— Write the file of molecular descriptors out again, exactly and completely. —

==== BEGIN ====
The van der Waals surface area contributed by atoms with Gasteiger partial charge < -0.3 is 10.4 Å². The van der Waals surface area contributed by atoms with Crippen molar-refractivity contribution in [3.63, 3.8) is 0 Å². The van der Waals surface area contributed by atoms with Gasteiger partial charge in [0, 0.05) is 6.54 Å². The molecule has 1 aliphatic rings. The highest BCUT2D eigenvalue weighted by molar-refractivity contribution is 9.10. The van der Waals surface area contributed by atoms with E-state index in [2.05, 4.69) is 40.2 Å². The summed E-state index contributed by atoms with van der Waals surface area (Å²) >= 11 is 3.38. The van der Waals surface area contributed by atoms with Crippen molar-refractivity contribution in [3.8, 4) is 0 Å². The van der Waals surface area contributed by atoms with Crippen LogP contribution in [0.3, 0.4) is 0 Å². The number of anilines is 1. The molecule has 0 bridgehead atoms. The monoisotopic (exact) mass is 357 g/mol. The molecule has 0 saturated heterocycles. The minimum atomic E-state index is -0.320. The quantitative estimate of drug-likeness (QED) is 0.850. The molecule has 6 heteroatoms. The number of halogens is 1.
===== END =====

The van der Waals surface area contributed by atoms with Gasteiger partial charge < -0.3 is 10.4 Å². The van der Waals surface area contributed by atoms with Crippen molar-refractivity contribution in [3.63, 3.8) is 0 Å². The van der Waals surface area contributed by atoms with Gasteiger partial charge in [0, 0.05) is 6.54 Å². The molecule has 1 aliphatic rings. The highest BCUT2D eigenvalue weighted by molar-refractivity contribution is 9.10. The van der Waals surface area contributed by atoms with E-state index in [2.05, 4.69) is 40.2 Å². The summed E-state index contributed by atoms with van der Waals surface area (Å²) >= 11 is 3.38. The van der Waals surface area contributed by atoms with Crippen molar-refractivity contribution in [3.8, 4) is 0 Å². The van der Waals surface area contributed by atoms with Crippen LogP contribution in [0.3, 0.4) is 0 Å². The number of anilines is 1. The molecule has 0 bridgehead atoms. The monoisotopic (exact) mass is 357 g/mol. The molecule has 0 saturated heterocycles. The minimum atomic E-state index is -0.320. The quantitative estimate of drug-likeness (QED) is 0.850. The molecule has 6 heteroatoms. The number of halogens is 1.